Argentina’s neighbor across the Rio de la Plata has had a memorable year both on and off the field. Rugby in the country has, for the first time, made moves to have leading domestic based players paid to train on a full time basis while the test side qualified for a first Rugby World Cup since 2003. Together these important realizations combined with rugby’s growth and Argentina being an important global player the future appears bright for all rugby in South America. Uruguay newspaper El Observador suggests so in confirming that in 2014 a record number of almost 9,500 people are now playing the sport in Uruguay.
2014 marked a record for rugby in Uruguay. It was confirmed that for the first time over 9,000 people are playing the sport in the country. With Los Teros participating in Rugby World Cup 2015 and neighbors Argentina being one of the Semi Finals contenders there is every reason to believe that the Uruguayan Rugby Union (URU) will announce a number of players greater than 10,000 in late 2015.
The number just below 9,500 is, according to leading Uruguayan rugby writer, Ignacio Chans covering all of the pyramid from Los Teros to the thousands of children that were involved with rugby both at private and public schools. Chans states that there are 2,000 registered players from under 15 to the senior level who are part of the formal and competitive structure who are considered for international duty at both the junior and senior levels. Continue reading
The Autumn Internationals are over, but who would you pick in a World XV based on Autumn Internationals form? Sure the Southern Hemisphere teams were hardly at the top of their games, but surely the Daily Telegraph’s team is too biased towards Northern Hemisphere players. We must remember that only two major nations were unbeaten, Ireland and New Zealand, while the All Blacks did rotate their squad somewhat.
Some of the usual stars from recent seasons like Ben Smith and Conrad Smith had relatively quiet tours.
Interestingly, Jerome Kaino was one of the only All Blacks to make the cut, yet ironically he was probably in his worst form this season.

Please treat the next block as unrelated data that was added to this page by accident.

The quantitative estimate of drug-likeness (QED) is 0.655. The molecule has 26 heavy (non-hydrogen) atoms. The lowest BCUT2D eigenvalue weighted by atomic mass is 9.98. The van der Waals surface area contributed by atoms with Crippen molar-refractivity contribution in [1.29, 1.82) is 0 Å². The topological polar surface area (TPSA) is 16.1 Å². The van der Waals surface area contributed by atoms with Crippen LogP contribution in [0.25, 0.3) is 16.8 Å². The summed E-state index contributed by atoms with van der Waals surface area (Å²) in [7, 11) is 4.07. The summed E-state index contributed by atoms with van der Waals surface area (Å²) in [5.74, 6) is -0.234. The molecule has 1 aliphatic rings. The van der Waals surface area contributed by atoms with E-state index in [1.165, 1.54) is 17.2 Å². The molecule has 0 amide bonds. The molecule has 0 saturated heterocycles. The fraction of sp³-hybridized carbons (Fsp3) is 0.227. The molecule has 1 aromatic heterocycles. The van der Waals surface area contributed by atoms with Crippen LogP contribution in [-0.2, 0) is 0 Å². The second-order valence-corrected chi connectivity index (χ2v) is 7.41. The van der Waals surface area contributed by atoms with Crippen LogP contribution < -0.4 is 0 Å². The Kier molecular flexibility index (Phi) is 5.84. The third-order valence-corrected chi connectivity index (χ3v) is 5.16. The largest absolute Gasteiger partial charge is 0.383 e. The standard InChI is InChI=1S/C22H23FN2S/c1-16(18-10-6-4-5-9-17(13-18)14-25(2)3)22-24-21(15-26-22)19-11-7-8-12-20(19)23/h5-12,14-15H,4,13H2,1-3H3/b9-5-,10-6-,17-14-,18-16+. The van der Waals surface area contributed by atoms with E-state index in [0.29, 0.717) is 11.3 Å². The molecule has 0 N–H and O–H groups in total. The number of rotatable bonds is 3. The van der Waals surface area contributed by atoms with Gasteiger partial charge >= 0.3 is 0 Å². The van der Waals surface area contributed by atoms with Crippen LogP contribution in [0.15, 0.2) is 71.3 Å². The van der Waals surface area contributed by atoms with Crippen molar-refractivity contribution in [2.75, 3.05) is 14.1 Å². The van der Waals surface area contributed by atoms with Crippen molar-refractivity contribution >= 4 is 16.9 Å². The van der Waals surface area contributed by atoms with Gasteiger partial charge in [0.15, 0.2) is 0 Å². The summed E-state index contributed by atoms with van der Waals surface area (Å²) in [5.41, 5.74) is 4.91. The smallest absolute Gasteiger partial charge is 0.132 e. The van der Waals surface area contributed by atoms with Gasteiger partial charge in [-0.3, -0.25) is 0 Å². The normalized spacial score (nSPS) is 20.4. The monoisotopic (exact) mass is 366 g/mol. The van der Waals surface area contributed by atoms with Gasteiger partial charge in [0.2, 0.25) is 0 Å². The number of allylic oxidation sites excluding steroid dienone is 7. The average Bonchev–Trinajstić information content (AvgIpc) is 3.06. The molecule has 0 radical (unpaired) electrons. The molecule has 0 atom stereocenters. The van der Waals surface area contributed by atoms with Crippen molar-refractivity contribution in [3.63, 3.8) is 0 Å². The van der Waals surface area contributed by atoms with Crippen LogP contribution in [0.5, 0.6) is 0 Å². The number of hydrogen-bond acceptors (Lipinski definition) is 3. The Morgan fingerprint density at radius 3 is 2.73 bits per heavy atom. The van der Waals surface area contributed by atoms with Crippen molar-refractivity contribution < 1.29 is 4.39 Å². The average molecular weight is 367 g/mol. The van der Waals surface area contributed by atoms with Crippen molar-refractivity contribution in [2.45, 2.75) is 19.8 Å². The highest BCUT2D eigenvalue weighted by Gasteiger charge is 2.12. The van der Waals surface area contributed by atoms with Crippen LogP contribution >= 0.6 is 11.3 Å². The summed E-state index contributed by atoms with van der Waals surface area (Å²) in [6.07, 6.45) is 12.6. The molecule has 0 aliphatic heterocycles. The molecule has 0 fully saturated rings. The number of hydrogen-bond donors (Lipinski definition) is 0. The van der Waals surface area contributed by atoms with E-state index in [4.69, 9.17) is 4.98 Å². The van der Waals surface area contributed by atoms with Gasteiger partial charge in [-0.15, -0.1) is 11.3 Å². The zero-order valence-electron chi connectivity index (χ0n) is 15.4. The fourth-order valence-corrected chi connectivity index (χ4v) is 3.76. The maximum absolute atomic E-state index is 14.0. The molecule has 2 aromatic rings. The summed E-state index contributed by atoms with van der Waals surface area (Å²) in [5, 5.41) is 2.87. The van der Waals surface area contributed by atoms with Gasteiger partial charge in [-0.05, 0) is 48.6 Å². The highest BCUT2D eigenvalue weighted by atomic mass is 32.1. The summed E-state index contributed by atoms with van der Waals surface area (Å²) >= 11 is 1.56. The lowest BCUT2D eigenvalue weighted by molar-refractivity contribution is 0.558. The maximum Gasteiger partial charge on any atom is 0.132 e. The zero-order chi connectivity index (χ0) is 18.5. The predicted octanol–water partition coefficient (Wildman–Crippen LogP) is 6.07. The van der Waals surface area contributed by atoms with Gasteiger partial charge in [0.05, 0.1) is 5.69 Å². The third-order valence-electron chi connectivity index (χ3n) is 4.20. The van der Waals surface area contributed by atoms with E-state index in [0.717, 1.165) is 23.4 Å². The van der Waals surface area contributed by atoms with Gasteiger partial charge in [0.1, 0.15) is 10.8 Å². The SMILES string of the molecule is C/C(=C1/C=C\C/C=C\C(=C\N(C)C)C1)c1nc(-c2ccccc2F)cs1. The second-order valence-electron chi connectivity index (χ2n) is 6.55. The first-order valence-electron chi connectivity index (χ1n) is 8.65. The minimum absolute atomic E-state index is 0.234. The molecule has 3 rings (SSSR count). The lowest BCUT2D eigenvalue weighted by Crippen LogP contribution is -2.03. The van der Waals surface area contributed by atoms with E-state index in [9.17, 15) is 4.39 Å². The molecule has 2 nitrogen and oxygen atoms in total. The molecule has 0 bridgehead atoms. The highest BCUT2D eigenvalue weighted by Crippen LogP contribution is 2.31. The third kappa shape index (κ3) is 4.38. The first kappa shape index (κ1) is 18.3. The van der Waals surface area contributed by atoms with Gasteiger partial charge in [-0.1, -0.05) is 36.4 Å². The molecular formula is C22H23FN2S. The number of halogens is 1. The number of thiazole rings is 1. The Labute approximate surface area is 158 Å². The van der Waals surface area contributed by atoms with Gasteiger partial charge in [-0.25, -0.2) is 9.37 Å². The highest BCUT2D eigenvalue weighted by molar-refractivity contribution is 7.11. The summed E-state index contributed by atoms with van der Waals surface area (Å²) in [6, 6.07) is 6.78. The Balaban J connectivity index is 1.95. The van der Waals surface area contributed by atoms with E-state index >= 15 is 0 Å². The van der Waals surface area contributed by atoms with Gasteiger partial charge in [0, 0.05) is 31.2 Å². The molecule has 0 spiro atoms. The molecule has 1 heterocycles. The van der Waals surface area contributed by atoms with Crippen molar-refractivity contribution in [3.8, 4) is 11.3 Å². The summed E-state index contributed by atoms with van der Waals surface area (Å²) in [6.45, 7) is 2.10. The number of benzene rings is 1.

The Daily Telegraph’s World XV:
15. Willie Le Roux (South Africa)
14. Tommy Bowe (Ireland)
13. Robbie Henshaw (Ireland)
12. Jean De Villiers (South Africa)
11. Jonny May (England
10. Johnny Sexton (Ireland) Continue reading
Rugby World Cup 2015 is to be England‘s third time hosting World Cup matches. The tradition of concentrating home matches at Twickenham is in common to that of Wales at the Millnnium Stadium, Scotland at Murrayfield and Ireland at the Aviva Stadium. This factor combined with rugby lacking a nationwide spread in all four nations contributed heavily to the disorganization of Rugby World Cups 1991 and 1999 which featured all four, in addition to France, hosting matches. 2007, for other reasons, saw Wales and Scotland hosting for a third time while Wales will do so for a fourth in 2015. The ability of the Welsh Rugby Union (WRU) to secure fixtures every eight years is questionable considering many matches not being full and this trend appears set to continue in 2015.
The ethical decision to have Wales hosting matches during England’s Rugby World Cup is one that many have questioned and done so with vigor. The reasoning behind this has been two-fold. Firstly, it takes away from the prestige of the event to have it shared and secondly, Wales has hosted matches every eight years, managing to secure matches in 1991 and 2007 in addition to being the official host in 1999.
From the beginning negative comments have been all too common towards the decision to allow Cardiff to be allocated matches and the IRB, now rebranded as World Rugby, was openly opposed to any match not being played outside of England. The Welsh capital was nonetheless able to secure eight matches making it the second most important city in the tournament while northern half of England received just six matches spread across three cities. Continue reading